Now, the websocket will be available at the url ws://localhost:4000/socket/ws the final path segment of the url being added by the first argument of the transport declaration.

Finally, the channel topic is also declared in the user_socket.ex file.

channel "app_topic:*", AppName.MyChannel

Now every json body that has a topic attribute of app_topic will be routed to MyChannel.AppName where it will be handled appropriately based on the event attribute.


List Functions For A Module

During an iex session, I can do a little introspection on modules using either the __info__/1 function or Erlang’s module_info/0 function. In particular, I can pass :functions to either one to get a list of the functions for that module.

This is what __info__/1 looks like for the functions of the List module:

> List.__info__(:functions)
[delete: 2, delete_at: 2, duplicate: 2, first: 1,
 flatten: 1, flatten: 2, foldl: 3, foldr: 3, insert_at: 3,
 keydelete: 3, keyfind: 3, keyfind: 4, keymember?: 3,
 keyreplace: 4, keysort: 2, keystore: 4, keytake: 3,
 last: 1, replace_at: 3, to_atom: 1, to_existing_atom: 1,
 to_float: 1, to_integer: 1, to_integer: 2, to_string: 1,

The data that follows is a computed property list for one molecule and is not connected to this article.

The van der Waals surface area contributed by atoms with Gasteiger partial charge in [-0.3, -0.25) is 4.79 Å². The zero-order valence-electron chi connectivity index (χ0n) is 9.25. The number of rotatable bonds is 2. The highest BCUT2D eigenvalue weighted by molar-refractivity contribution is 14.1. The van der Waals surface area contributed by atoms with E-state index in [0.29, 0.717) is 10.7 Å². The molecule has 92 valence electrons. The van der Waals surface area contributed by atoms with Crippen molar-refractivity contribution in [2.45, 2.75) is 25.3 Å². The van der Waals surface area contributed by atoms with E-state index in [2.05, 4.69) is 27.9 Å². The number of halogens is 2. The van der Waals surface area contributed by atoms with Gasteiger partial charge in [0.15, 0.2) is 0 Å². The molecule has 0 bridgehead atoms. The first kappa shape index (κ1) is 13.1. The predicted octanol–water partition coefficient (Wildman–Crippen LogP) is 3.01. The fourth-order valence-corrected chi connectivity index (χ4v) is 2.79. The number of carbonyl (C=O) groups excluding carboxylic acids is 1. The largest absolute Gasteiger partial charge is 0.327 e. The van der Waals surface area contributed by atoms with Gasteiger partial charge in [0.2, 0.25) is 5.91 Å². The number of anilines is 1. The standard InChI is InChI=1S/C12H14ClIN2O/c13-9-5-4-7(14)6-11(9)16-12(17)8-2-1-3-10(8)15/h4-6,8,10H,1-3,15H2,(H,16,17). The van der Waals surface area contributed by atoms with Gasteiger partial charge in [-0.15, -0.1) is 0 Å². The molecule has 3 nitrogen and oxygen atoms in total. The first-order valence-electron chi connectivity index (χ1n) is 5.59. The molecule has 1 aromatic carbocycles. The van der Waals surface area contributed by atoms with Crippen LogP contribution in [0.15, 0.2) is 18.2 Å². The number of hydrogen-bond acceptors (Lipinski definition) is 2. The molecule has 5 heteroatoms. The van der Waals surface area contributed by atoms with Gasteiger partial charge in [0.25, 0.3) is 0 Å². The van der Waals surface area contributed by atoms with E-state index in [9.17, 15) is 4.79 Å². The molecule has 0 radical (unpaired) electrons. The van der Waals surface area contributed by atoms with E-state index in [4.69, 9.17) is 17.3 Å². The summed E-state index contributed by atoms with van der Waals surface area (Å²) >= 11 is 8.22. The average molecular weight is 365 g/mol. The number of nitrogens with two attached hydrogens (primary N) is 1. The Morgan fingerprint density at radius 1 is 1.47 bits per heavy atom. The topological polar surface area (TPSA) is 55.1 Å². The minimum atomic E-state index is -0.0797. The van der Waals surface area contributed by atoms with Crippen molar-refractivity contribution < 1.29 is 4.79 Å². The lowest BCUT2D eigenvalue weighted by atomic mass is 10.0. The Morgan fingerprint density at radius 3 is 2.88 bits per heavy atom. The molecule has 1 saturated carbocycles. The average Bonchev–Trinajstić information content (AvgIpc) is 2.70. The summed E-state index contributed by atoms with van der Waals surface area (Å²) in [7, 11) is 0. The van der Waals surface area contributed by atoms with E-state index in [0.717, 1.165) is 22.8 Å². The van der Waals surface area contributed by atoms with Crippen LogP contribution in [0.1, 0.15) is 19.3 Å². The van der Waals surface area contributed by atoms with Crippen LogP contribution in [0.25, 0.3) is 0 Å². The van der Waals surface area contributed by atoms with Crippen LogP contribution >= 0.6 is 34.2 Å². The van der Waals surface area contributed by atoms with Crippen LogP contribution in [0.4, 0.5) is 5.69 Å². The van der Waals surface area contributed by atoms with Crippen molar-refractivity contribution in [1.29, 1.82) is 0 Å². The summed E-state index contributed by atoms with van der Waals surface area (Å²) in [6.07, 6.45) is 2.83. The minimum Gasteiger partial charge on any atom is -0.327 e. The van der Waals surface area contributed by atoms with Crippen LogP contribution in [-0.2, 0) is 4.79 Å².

to_tuple: 1, update_at: 3, wrap: 1, zip: 1]


Getting a date

Elixir 1.3 has introduced calendars and calendar types. Lets check out how to get a Date type!

You can use the new function and pass in year, month and day separately.

iex >, 6, 28)
{:ok, ~D[2008-06-28]}

If you want a nonsensical date you’ll get an :error atom back.

iex >, 6, 31)
{:error, :invalid_date}

Elixir knows how to handle ISO8601 date formatted strings. Don’t forget to zero pad that month value!

iex > Date.from_iso8601("2008-6-28")
{:error, :invalid_format}
iex > Date.from_iso8601("2008-06-28")
{:ok, ~D[2008-06-28]}

To support Erlang the from_erl function will accept a tuple.

iex > Date.from_erl({2008, 6, 28})
{:ok, ~D[2008-06-28]}

It’s interesting that the date is inspected as a sigil.

iex > {:ok, d} = Date.from_erl({2008, 6, 28})
{:ok, ~D[2008-06-28]}
iex > d

Hey you can create a date with the new sigil syntax!

iex > ~D[2008-06-28]

Matching *within* function parameter declaration

The below contains a “matching” expression within the function declaration:

iex > defmodule Hulk do
... > def print({1, a} = tt) do
... > IO.inspect(a)
... > IO.puts("**********")
... > IO.inspect(tt)
... > end
... > end

This allows the function access to the variable that was bound while matching and the full value passed in to the function. It returns:

iex > Hulk.print({1, 3})
{1, 3}

This is particularly useful for Maps which is the only datatype to support partial matching (eg %{a: a} = %{a: 1, b: 2}) so that the unknown and unmatched portion of the map will be available.